1993 Gibson Les Paul Standard. Ebony.

The Blue Book Says….

LES PAUL STANDARD (1974-1997 MFG., LPS)

– single cutaway mahogany body, set-in mahogany (or maple) neck, bound carved 3-piece maple top, 22-fret bound rosewood fingerboard with pearl trapezoid inlay, tune-o-matic bridge/stop tailpiece, blackface peghead with pearl logo inlay, “Standard” engraved on truss rod cover, 3-per-side tuners with pearloid buttons, chrome hardware, cream pickguard, 2 covered humbucker pickups, 2 volume/2 tone controls, 3-position switch, available in Cherry Sunburst, Dark Sunburst, Ebony (EB), Gold Top, Heritage Sunburst, Honey Burst, Natural, Tobacco Sunburst, TV Yellow, Vintage Sunburst and Wine Red (WR) finishes, mfg. 1974-1997.

Between 1970-74, the Les Paul Standard was not offered as a model. However, the Les Paul Deluxe was also available with regular size humbucker pickups between 1972-74. Even though this is a Les Paul Standard model, it is only noted as a Les Paul Deluxe with regular size humbuckers.

In 1974, neck volute was introduced, slab cut body replaced original part/design. In the mid- to late 1970s, “Les Paul-Deluxe” may appear on the back of the headstock of Les Paul Standard models. In 1978, one-piece body replaced original part/design. In 1981, carved top replaced previous part/design, neck volute was discontinued. Gibson’s Les Paul Standards made between 1974 and 1981 often have maple necks and three-piece maple tops. These models are viewed as less desirable in the vintage guitar market. In 1990, TV Yellow finish became standard. In 1994, Cherry Sunburst, Dark Sunburst, Gold Top, Heritage Sunburst, Natural, Tobacco Sunburst and TV Yellow finishes were discontinued. In 1998, the Les Paul Standard was redesignated the LPS8, and reduced to only 4 finishes (choice of chrome or gold hardware).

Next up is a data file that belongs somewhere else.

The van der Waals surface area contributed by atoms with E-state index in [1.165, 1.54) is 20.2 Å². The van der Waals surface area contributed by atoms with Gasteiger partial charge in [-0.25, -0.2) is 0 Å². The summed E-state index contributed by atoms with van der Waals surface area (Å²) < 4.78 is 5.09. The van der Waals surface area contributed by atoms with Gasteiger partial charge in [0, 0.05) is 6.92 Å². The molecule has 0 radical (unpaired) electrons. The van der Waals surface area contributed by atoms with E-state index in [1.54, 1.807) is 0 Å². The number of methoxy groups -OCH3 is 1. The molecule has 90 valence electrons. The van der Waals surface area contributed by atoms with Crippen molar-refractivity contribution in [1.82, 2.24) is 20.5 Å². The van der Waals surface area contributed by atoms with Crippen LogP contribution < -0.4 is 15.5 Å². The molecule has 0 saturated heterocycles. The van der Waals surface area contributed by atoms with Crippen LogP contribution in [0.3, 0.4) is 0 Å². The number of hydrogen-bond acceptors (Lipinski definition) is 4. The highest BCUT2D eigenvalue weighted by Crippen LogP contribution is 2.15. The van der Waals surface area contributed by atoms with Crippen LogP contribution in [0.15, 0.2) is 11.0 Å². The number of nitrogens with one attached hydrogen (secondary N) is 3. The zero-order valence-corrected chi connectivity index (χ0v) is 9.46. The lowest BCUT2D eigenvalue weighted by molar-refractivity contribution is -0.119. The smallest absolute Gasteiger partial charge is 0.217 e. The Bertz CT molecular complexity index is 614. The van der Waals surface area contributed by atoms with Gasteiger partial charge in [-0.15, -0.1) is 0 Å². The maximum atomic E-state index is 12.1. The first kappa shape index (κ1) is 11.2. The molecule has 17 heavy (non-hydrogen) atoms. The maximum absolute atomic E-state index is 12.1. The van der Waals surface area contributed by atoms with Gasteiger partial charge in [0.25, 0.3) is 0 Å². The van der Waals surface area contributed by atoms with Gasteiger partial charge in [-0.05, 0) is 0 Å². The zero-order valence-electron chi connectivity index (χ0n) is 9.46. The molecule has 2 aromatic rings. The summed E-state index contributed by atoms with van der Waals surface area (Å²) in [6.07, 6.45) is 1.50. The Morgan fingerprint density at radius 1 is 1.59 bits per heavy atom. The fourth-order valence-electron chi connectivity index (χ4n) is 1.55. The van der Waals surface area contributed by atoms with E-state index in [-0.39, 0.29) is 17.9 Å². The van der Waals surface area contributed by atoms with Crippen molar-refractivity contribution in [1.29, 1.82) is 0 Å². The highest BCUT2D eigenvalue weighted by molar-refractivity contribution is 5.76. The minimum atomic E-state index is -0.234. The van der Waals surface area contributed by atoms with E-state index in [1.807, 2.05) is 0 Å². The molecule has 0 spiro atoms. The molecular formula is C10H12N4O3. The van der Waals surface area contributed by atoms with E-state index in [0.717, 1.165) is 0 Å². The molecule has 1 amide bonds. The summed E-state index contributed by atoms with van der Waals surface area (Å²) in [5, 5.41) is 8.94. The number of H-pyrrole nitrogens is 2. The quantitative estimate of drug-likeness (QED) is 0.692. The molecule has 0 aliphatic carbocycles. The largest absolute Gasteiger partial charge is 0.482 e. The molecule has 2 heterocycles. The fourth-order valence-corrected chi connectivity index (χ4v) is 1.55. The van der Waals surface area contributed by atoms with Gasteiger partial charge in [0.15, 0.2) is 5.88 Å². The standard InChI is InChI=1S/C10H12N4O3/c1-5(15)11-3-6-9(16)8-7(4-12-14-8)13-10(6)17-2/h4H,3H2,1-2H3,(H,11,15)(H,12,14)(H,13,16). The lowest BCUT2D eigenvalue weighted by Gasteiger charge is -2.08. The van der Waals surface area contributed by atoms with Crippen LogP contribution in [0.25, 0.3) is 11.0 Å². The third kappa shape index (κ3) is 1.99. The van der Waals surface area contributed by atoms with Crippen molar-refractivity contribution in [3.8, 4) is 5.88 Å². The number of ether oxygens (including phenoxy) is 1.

I say:

This is certainly no case queen.  The guitar looks like it’s been “significantly” used  – but the damage is only “skin deep”  there are many many scratches, dents and dings – some of which have been illustrated in the pictures – but as you can see, from a distance it looks fabulous, and “up close” it looks truthfully “relic-ed.”

Fingerboard and frets are in great condition, and the all original electronics are crackle free and fully functional.

The case – now that’s another matter entirely…..  The top is no longer attached to the bottom, only 3 catches work and it shows wear like it’s been bounced around in the back of a tour bus for the last 20 years!  It’ll be OK to ship the guitar in, and I’ve a couple of catches that I can throw in if someone fancy’s fixing it up.  If you wanted a newer case we may be able to work something out.